“On behalf of myself and everyone at AS Roma, I’d like to thank Eusebio for his work and his commitment,” said Roma chairman Jim Pallotta. “Since returning to the club, Eusebio has always acted professionally and put the club’s needs ahead of his own. We all wish him well for the future.”
Di Francesco led Roma to a third-place finish last season and a berth in the UEFA Champions League semifinals. This year, i Lupi is in a battle for third and exited the UCL in the Round of 16, falling to Porto on Wednesday.
It’s a bit harsh on the former Roma player, who took over a club that sold Mohamed Salah and Antonio Rudiger and watched as Alisson Becker and Radja Nainngolan were sold this summer.
Di Francesco led a 3rd place Serie A run last season, losing in the Coppa Italia Round of 16, and the UCL semifinals v. Liverpool. This season, Roma is again battling for third, and lost in the Coppa’s quarterfinals, and UCL Round of 16.
Ranieri was fired by Fulham last month as the Premier League outfit labors in the relegation zone, and served in the same position at Nantes after leading Leicester City to its amazing PL title.
He’s played and managed Roma, leading a Serie A title push for the club in 2010 (ultimately falling short to Inter Milan).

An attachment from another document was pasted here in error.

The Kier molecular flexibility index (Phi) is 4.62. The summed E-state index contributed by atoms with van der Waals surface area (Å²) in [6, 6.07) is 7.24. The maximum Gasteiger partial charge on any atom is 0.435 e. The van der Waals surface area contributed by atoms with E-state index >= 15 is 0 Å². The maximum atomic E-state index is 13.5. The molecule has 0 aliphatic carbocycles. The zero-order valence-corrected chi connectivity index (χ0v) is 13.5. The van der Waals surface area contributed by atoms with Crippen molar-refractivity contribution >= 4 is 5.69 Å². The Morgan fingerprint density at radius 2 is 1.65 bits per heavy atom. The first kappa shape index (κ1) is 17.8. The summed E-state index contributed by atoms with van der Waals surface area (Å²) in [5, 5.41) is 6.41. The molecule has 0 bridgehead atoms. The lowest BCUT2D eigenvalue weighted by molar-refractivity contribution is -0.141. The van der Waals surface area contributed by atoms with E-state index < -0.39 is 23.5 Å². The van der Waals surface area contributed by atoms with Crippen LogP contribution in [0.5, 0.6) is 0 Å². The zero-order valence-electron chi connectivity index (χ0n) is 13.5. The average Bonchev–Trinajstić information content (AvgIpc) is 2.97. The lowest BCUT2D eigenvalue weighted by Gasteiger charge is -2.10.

The firing would be harsh on Di Francesco, who came within an extra time penalty of penalty kicks and another UCL quarterfinal. He would become one of the top available managers on the market.
Despite its solid league position down the stretch of the season, the club has looked shaky at times. On Saturday, the defense put forth a calamitous performance at the back filled with mistakes, bad passes, poor marking, and questionable decision-making. The game was tied 2-2 for most of the second half with Roma’s relegation-threatened opponents nearly pulling out a win if it wasn’t for goalkeeper Robin Olsen’s spectacular save.
“The positive from this evening is that we won, but I do hope he can start to play much better football from now on,” Di Francesco said. “The second goal came from our own set play and our positioning was off, Daniele De Rossi misread the situation.”
“Frosinone are scrapping for every point to secure safety and I know what that is like. We made too many mistakes and should’ve approached the game better, as we risked a draw or even a defeat. We always find a way to make life more complicated for ourselves with distractions.”
Frosinone’s first goal came from a mistake by Steven N’Zonzi, whose back-pass to no one was intercepted by Camillo Ciano who scored despite a great save attempt by Olsen. The hosts scored their second on the break as De Rossi and Aleksandr Kolarov were torn apart on the break despite a one-on-two advantage for the defenders.